Star Trek: Prey by John Jackson Miller (Book Review)

The period from 2016-2017 has been a banner year for the Star Trek franchise. A new Kelvin-verse (aka Abramsverse) movie, a new Star Trek show, new comics, and even two new book trilogies that celebrated fifty years of the franchise. The first of the latter, the Legacies trilogy that charted some of the adventures of Commander Una of Starfleet, was an enjoyable series that went to some of the roots of the franchise and delivered a great outing for one of the best female characters of the franchise. The trilogy wasn’t as great as I’d hoped, but it was a good read nonetheless, especially if one wanted to “get back” into the swing of things as I did.

Which is where John Jackson Miller’s Prey trilogy comes in. Written as a bridge between the movie The Search For Spock and the second TV seriesThe Next Generation while bringing it all into the modern era, it is a grand adventure of that typifies the franchise, a grand tale spanning dozens of characters across many different eras and ships as they all come together for a greater whole. It was a blast to read this one, an excellent political thriller and military adventure that you don’t get to read often enough in the franchise.

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Archaon: Lord of Chaos by Rob Sanders (Book Review)

Much like its counterpart Warhammer 40,000, the setting of Warhammer Fantasy Battles has always predicted a certain chaotic “end point”. The northern lands of the world of Warhammer Fantasy have always existed at a certain “ten minutes to midnight” level where a world-destroying event will occur and everything will be gone. The End Times series chronicled much of this event from many different perspectives as various fan-favourite characters were brought together into a battle-fest to bring about the end of Warhammer Fantasy Battles. And it all truly began with Rob Sanders Archaon duology where he charted the rise of the Chaos Lord Archaon to become the harbinger of this end.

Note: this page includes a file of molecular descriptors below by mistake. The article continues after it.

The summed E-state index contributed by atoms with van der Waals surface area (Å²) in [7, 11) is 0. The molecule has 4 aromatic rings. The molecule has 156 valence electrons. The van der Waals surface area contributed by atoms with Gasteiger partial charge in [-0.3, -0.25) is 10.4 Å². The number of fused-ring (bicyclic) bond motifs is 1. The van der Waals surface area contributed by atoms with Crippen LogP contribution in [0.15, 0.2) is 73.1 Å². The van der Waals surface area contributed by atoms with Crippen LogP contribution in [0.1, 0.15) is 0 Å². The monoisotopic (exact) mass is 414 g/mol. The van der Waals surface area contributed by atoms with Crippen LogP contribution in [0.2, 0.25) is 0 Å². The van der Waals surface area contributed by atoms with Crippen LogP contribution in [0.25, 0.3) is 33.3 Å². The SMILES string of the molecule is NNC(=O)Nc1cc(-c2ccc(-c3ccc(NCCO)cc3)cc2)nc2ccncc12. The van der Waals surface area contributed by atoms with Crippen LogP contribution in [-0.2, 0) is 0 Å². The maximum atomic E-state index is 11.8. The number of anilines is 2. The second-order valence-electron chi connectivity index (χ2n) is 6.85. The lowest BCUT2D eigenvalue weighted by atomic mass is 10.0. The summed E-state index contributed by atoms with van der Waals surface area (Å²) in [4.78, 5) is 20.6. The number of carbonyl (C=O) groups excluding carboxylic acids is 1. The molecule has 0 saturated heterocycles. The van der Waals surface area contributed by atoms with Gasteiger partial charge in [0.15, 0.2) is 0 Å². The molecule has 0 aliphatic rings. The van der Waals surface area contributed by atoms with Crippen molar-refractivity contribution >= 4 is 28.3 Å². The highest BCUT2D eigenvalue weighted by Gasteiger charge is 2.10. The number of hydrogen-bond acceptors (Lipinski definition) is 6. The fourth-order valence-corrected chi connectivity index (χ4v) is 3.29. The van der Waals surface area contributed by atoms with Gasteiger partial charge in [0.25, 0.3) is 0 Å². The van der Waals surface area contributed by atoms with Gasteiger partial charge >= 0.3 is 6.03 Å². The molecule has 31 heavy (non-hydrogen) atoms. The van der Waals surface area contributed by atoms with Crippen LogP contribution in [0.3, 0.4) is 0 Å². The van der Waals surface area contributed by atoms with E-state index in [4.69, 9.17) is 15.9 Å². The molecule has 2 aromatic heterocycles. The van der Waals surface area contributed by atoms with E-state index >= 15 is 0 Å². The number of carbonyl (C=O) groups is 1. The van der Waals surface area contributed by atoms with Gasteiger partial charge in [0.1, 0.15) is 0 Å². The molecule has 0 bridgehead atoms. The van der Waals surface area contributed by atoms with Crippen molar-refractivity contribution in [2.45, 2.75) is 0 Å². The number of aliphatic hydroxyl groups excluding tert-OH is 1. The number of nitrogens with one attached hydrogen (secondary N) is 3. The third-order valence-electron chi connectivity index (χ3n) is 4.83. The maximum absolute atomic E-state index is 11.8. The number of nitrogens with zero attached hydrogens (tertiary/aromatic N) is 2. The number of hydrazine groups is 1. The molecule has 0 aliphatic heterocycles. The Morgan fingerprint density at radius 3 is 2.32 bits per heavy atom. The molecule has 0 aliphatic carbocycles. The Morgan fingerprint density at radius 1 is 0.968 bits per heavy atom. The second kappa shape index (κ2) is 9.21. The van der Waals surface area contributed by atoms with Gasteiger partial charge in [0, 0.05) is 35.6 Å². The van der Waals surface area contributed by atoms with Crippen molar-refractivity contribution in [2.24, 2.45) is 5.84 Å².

Archaon: Lord of Chaos is the second book in the duology, a fact I did not realize until I was a few pages into the novel, and by then it was a little too late to take a pause and pick up Everchosen of Chaos instead. However, it proved to be an interesting book nonetheless and Rob Sanders was always on point bringing the various domains of Chaos to life like never before. The story meanders too much and feels like a travelogue checklist rather than the odyssey it is supposed to be, but in the end, it sets up some neat story threads for what came later.

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Women In SFF: Forgotten and Ignored

Back in the days when this blog was called something else, I used to write a series called Publishing and Marketing where I would talk about some of the issues in the industry that were either systemic to a degree or something that I had personally seen. That was more than four years ago however, and partly because of my absence from the blog, that series has passed out of mind. One of the issues I raised in it however, has persisted, rather annoyingly and insultingly.

Yesterday I was made aware of a venn diagram that was being passed around on social media, one which positioned George RR Martin at the center as the focal point of all of fantasy fiction and extrapolated other fantasy authors in different labels such as “soldiers”, “horrors”, “jokers” etc. The glaring omission of course were female fantasy authors with only Robin Hobb getting a mention at the intersection of “horrors”, “builders” and “lovers”. Suffice to say, there’s been a lot of eyeballs on this in the last 2 days and there were some points I wanted to make about this ridiculous diagram.

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Desperate Hours by David Mack (Book Review)

Star Trek: Discovery was one of the most hyped new television shows of last year. Following on such legends such as Star Trek: The Original Series, or Star Trek: The Next Generation to name a few, the show promised a great deal in a kinda-sorta-familiar era of just a decade prior to the first events of the Star Trek: The Original Series. However, for me the show failed to live up to its hype, primarily because the protagonist was uninspiring and the scripts more so. Plus the writers seemed intent on changing around too many things and the entire show is a big visual and narrative dissonance from what we know of the Federation of the times.

Desperate Hours by Star Trek stalwart David Mack attempts to fill in some gaps left in the viewer’s understanding of who the show’s protagonist Michael Burnham is. She is a brand-new character for the show, and in this novel David attempts to show who she is and why she does what she does on the show, among other things. For me, the novel proved to be an even more disappointing experience than the show, as it seemed to rely too much on internal conflict and… disagreements among Starfleet officers. It just failed to deliver on its own promise.

Note: Some medium spoilers about Star Trek: Discovery are mentioned here.

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